Various recent authors including P.V. Sharma, Thakur Balwant Singh, K.C. Chunekar, Raghuveerprasad Trivedi and J.L.N. Shastry have discussed about the identity of Physalis minima Linn. Based on their commentator's views, Śārṅgeṣṭhā is equated with either Physalis minima Linn or Cardiospermum helicabum.

Plant description

Physalis minima Linn belongs to the family Solanaceae, and genus Physalis that is a common weed in found by roadsides. It is distributed more or less throughout India, Baluchistan, Sri Lanka, Afghanistan, Tropical Africa and Australia and ascends to 2300 m.[19],[20]Physalis is a genus of herbaceous annuals or perennials mostly native of tropical North and South America with a few species widely distributed in warmer parts of the world. Some species are grown for their edible fruits. One or two species occurs wild in India, while other three are cultivated.[21]

P. minima is an annual herbaceous plant with erect stem, more or less pubescent; leaves are ovate, acute, shallowly toothed or lobed, more or less pubescent, and thin, with cuneate base. Flowers are solitary; calyx is yellow, ovary ovoid, styles glabrous. The berry is 8 mm subglobose, reticulately veined and entirely enveloped in the enlarged calyx. Seeds are discoid or subreniform, 2 mm diameter, finely muriculate, and orange yellow.[20],[22] The flowers appear in acropetal succession, i.e. the lower flowers appear and form fruits earlier than the upper ones, which emerge as well as set fruit later. The flowering and fruiting season of this plant starts from March-April and continues up to the end of November. The fruiting starts from the middle of August and continues until the end of November.[23] In Physalis minima Linn. the leaves and fruiting calyx are more glabrous and the latter is distinctly 5-angular. P. angulata Linn. is sometimes confused with this species, but may be distinguished by its bluish anthers. Physalis minima Linn. is said to be a collateral host to the strain of xanthomonas vescicatoria Dowson which infects the Chilli (Capsicum frutescens). It is also subject to xanthomonas physalidis, The fruits and leaves are said to be edible. In parts of Africa, the fruits are used as preservatives.[24]

Names in various languages

English-Country gooseberry, Little gooseberry, Wild cape gooseberry, Ground cherry, Sunberry; Hindi-Bandhapriya, Chirpoti.; Marathi-Chirboli, Dhanmori, Ran-popti; Tamil- Sodakku thakkaali;; Gujarathi-Parpoti, Popti.[20]

The Taxonomical position of Physalis minima Linn. is as per [Table 3].[25]
Table 3: Taxonomical position of Physalis minima Linn

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Phytochemistry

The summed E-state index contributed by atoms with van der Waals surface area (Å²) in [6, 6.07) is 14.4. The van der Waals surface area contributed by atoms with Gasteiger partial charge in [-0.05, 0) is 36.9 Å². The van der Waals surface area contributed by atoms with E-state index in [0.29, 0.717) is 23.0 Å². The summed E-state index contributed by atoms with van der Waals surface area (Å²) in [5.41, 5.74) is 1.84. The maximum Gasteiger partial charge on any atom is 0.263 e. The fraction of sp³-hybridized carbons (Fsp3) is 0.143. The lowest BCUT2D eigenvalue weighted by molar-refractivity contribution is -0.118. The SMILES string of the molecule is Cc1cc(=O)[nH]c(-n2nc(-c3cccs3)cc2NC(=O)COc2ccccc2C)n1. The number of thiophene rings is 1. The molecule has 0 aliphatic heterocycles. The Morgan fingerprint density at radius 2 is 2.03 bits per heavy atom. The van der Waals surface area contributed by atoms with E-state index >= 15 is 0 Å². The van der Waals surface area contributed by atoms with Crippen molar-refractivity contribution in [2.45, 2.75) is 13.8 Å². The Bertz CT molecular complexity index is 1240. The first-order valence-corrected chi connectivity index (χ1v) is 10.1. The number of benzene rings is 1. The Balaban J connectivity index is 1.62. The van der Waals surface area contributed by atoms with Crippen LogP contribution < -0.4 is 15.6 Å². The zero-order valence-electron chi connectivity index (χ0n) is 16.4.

Leaf stem and immature fruit show positive test for alkaloids. Fruit contains 61.4% extractable juice, 76.7% moisture, Acidity: 1.84%, Total sugars: 5.97%, Reducing sugars: 3%, Non reducing sugars: 2.8%, Tannins: 0.64%, Pectin: 0.52%, Vitamin C: 24.45 mg/100 ml of juice. The protein content of the fruit is 2.75 percent. The content of some of the important minerals are phosphorus (0.108%), potassium (0.613%), calcium (0.024%), magnesium (0.056%) and iron (0.006%). Other contents are Quercetin 3-0 galactoside, 5-methoxy-6-7-methylene-dioxyflavone. Leaf contains arachidic acid, linoleic acid, with aphysalins A, B, C; Physalins A, B, C; 5β, 6β epoxyphysalin B, dihydroxyphysalin B etc., Physalin is mainly accumulated in mature plants. Physalin A is accumulated in young fruit; Physalin B is present in young leaf and flower bud; Physalin D in Flower bud; Physalin F in mature leaf; Physalin J is seen in immature and ripe fruit calyx and Physalin N in leaf tissues.[20],[26]

Ethnomedical uses

Various folklore uses of the drug have been reported. The fruit is considered as tonic, diuretic and purgative in Punjab. In the Konkan, the plant is made into a paste with rice water and applied to restore flaccid breasts, in accordance with the doctrines of signature. The Mundas of Chota Nagpur use the juice of the leaves mixed with water and mustard oil as a remedy for earache. After injecting some drops of this mixture, they plug the ear with cotton wool.[27] Fruit infuses vigour in worn out system and cures premature decay. A compound medicated oil containing P. minima, Aplotaxis auriculata, Hing Hardan, long pepper, black salt, saindhava, rock salt, javakhara, ginger, butter or ghee is used as an application in cases of enlargement of spleen. The drug is also used in snake and scorpion envenomation.[28] The whole plant is indicated in disorders of blood and bronchial asthma. In Siddha system, Physalis minima Linn. is called as Sodakku thakkali and the whole plant is used in diabetes, dysuria, and swellings.[26] The ethno-medicinal use of each part is also described, whole plant is used in earache Leaf is indicated in fever root in Gastric diseases and fruits in diarrhoea and toothache).[26]